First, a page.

Marquette.edu // O'Brien Fellowship //
Dan Egan has been covering the Great Lakes for the Milwaukee Journal Sentinel since 2003. He was a Pulitzer Prize finalist for explanatory reporting in both 2010 and 2013. Egan won an AAAS Kavli Science Journalism Award in 2013, the Oakes Award for environmental journalism in 2006, and has received four National Headliner Awards for environmental and science reporting.
What follows is a series of stories that Dan Egan reported on while based at the Diederich College of Communication and as an O’Brien Fellow during the 2013-14 academic year. The series was published in the Milwaukee Journal Sentinel and seeks to inform readers about the enormous environmental destruction caused by invasive species entering the five magnificent lakes and all inland waters from across the world.
Less than three weeks after the U.S. Army Corps of Engineers acknowledged significant flaws with its electric barrier on the Chicago Sanitary and Ship Canal designed to be a short-term solution to block the advance of Asian carp into the Great Lakes, the Army Corps released a range of permanent solutions.
The Army Corps of Engineers’ plan, which started at $4.25 billion, adds billions of dollars in water quality measures that critics say are not directly related to stopping an Asian carp invasion of Lake Michigan.
Zebra mussels, quagga mussels have turned the lakes’ ecosystem upside down.
How do you protect the Great Lakes from being invaded by exotic organisms hitchhiking in the bowels of overseas freighters? With great difficulty.
A national park superintendent issued a tough edict to the park’s Lake Superior ferry captain: Shape up the ship, or don’t sail. Can the government do the same? Isle Royale National Park ordered its ferry to disinfect water in ballast tanks.
How quagga mussels put a serious bite on a Wisconsin man moving a boat across the West. Officials at Lake Powell fought for a decade to keep out quagga mussels. They lost the fight.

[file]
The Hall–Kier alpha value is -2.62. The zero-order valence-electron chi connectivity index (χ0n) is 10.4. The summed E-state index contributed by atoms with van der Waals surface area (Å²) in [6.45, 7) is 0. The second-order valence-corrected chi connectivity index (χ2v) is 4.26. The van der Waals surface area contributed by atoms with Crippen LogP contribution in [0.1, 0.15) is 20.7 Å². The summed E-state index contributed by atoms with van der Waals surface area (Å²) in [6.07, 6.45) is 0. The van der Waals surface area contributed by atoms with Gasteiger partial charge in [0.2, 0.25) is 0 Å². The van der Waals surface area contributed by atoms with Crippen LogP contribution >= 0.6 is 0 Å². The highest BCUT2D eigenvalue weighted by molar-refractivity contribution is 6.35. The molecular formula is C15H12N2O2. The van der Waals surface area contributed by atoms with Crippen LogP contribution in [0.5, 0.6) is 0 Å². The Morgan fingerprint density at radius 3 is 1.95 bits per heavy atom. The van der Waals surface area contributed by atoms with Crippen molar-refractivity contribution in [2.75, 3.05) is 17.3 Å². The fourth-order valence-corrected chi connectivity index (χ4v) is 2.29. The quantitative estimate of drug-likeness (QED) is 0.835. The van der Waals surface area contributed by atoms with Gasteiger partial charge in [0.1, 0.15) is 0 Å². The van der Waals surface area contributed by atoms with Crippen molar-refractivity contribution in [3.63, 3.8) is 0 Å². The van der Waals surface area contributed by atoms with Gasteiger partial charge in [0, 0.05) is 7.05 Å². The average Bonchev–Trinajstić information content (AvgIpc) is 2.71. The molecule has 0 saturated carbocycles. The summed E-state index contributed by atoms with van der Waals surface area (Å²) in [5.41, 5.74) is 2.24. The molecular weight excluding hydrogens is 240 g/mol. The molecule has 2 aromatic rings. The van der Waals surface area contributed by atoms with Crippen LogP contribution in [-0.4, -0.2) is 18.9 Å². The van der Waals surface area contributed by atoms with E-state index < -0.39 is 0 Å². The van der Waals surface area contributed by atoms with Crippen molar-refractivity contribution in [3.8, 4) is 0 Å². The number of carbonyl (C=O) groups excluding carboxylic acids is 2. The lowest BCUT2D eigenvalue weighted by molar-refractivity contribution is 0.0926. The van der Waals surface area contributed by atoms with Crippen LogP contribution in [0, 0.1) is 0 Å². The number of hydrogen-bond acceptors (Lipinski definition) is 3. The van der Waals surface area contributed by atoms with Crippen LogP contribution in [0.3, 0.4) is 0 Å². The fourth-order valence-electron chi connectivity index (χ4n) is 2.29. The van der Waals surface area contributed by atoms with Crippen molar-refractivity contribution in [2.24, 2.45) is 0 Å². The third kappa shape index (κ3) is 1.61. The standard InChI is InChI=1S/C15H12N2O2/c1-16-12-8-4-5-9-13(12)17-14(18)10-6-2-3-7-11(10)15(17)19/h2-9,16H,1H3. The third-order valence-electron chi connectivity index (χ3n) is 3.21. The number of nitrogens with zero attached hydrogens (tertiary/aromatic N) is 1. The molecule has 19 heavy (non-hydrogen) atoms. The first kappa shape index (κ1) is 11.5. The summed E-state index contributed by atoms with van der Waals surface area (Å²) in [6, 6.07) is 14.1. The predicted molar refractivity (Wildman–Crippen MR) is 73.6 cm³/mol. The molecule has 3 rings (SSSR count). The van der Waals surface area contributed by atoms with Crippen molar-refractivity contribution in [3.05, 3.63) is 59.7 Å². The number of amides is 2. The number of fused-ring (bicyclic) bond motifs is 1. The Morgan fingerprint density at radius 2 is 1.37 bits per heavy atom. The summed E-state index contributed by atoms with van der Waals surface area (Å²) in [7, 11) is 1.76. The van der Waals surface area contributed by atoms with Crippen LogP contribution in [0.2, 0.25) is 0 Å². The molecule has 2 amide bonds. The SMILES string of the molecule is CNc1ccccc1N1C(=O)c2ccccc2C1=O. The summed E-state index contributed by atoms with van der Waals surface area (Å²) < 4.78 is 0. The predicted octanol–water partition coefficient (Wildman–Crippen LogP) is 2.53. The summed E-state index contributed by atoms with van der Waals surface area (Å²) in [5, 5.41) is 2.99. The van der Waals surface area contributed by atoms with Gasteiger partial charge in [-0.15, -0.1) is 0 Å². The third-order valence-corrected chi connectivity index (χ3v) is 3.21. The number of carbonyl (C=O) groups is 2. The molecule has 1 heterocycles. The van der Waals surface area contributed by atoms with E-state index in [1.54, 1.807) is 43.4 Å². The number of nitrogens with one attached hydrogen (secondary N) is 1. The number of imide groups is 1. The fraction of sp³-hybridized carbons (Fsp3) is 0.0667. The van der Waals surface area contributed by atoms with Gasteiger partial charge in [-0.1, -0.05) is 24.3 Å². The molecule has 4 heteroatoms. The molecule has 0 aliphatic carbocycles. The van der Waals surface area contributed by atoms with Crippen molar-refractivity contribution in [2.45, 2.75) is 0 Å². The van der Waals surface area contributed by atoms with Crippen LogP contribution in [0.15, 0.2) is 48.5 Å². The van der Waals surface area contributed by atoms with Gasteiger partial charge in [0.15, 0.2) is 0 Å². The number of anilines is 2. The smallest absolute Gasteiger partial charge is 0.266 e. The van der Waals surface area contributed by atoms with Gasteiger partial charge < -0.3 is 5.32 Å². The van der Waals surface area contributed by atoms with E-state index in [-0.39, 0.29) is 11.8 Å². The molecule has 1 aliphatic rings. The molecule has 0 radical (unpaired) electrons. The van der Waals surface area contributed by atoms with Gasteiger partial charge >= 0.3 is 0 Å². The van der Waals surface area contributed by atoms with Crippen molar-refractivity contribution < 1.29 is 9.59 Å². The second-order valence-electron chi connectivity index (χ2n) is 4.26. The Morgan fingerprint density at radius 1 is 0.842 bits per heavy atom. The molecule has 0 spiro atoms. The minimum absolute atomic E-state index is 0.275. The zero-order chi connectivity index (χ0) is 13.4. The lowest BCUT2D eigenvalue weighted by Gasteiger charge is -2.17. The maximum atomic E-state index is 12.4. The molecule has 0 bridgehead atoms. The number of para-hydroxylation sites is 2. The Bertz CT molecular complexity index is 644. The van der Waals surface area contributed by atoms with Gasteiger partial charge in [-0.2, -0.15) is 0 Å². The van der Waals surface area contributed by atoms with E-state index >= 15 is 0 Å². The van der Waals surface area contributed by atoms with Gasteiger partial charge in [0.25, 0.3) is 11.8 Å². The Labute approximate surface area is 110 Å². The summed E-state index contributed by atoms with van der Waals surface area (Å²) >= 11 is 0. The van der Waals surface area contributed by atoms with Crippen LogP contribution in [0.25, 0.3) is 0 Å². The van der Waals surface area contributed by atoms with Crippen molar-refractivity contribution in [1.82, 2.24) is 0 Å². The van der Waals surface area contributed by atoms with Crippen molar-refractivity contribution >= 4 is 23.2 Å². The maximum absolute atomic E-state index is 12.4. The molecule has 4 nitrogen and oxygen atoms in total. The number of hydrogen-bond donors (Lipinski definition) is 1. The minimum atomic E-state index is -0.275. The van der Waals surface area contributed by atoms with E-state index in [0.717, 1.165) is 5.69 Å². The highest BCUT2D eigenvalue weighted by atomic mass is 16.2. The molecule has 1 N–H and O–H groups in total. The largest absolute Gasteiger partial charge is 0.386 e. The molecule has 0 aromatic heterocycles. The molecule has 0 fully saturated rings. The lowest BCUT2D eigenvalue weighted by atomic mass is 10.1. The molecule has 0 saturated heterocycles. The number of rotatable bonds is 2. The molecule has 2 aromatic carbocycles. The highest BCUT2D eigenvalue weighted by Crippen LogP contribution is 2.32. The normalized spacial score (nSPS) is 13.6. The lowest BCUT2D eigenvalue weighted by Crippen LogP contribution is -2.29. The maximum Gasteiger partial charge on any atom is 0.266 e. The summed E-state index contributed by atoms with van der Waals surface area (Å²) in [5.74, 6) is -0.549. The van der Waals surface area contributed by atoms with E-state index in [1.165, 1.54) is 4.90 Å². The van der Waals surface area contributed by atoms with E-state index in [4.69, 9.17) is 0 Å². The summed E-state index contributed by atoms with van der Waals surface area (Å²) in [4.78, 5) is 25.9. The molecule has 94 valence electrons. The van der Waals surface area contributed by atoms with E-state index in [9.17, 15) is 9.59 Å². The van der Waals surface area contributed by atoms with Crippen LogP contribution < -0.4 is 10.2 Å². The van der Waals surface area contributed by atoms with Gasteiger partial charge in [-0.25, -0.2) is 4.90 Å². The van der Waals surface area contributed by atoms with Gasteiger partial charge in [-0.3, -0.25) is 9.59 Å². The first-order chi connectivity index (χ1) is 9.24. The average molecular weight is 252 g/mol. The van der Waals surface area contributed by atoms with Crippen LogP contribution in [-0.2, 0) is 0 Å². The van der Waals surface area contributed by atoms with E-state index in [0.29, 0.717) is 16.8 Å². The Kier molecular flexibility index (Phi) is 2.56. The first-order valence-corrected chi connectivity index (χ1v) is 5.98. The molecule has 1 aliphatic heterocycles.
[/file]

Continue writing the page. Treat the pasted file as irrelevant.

Modern farming practices, wetter springs and toxic-algae-spitting invasive mussels have conspired to produce late-summer poisonous blooms that can sprawl across nearly 2,000 square miles, threatening anew everything from beach-goers to public drinking water supplies.
The city’s drinking water comes from neither a river nor a bay; it is piped over from the main body of Lake Michigan some 30 miles to the east. The Fox River might now yield trophy-sized walleye, but their flesh is so laced with 20th century paper mill pollutants that the biggest catches remain too toxic to eat.
Manure is a potent fertilizer that does wonders for the crops that feed the cows that give the milk that makes Wisconsin America’s Dairyland. It’s also making a mess of its waters. While Green Bay holds a mere 1.4% of Lake Michigan’s water, it receives one-third of the lake’s nutrient load – due largely to the farm fields that drip phosphorus-rich manure into the streams, creeks and rivers that flow toward the bay.
One biologist’s radical dream for the Great Lakes came true when millions of salmon were brought in from the Pacific. The world’s largest freshwater ecosystem has been a giant science experiment ever since.
Turning the Great Lakes into a haven for chinook created a multibillion-dollar recreational fishery. But the experiment has shown signs of going bust – leading to a boom in native species.
The demise of alewives and salmon in Lake Huron brought something nobody expected: An explosion of native species. Is Lake Michigan next? And could a more diverse ecosystem offer protection against Asian carp and other invaders?
Throughout the course of Egan's O’Brien Fellowship, Diederich College of Communication students contributed as interns to various aspects of his work as experiential learning.
This timeline – which explores the histories of Asian carp, the Chicago River and their impact on nearby basins – was completed by journalism majors Erin Caughey and Monique Collins, and Victor Jacobo, who majored in broadcast and electronic communication.
The St. Lawrence River was once wild and impassable to ships, which Canadian and U.S. governments tried to change with the construction of the St. Lawrence Seaway. This map – which explores the St. Lawrence Seaway and its role in the introduction of invasive species – was completed by senior journalism major Erin Caughey.
As part of the O'Brien Fellowship’s summer internship program, Diederich College journalism graduate Erin Caughey worked with Egan and the Journal Sentinel projects team. Caughey used the news organization’s new webpage template along with some coding skills – and ultimately produced the online presentation of Egan’s “A Watershed Moment” installments published in July 14 (see above). Caughey contributed video and photography to the following work:
Harvey Bootsma, a University of Wisconsin-Milwaukee ecologist, examines mussel and algae cover near Atwater Beach in Shorewood. His team dives every two weeks to examine what is happening on the lake’s bottom due to invasive species.
Diederich College of Communication
1131 W. Wisconsin Ave
Milwaukee, WI 53201
Phone: (414) 288-7133
© 2014 Marquette University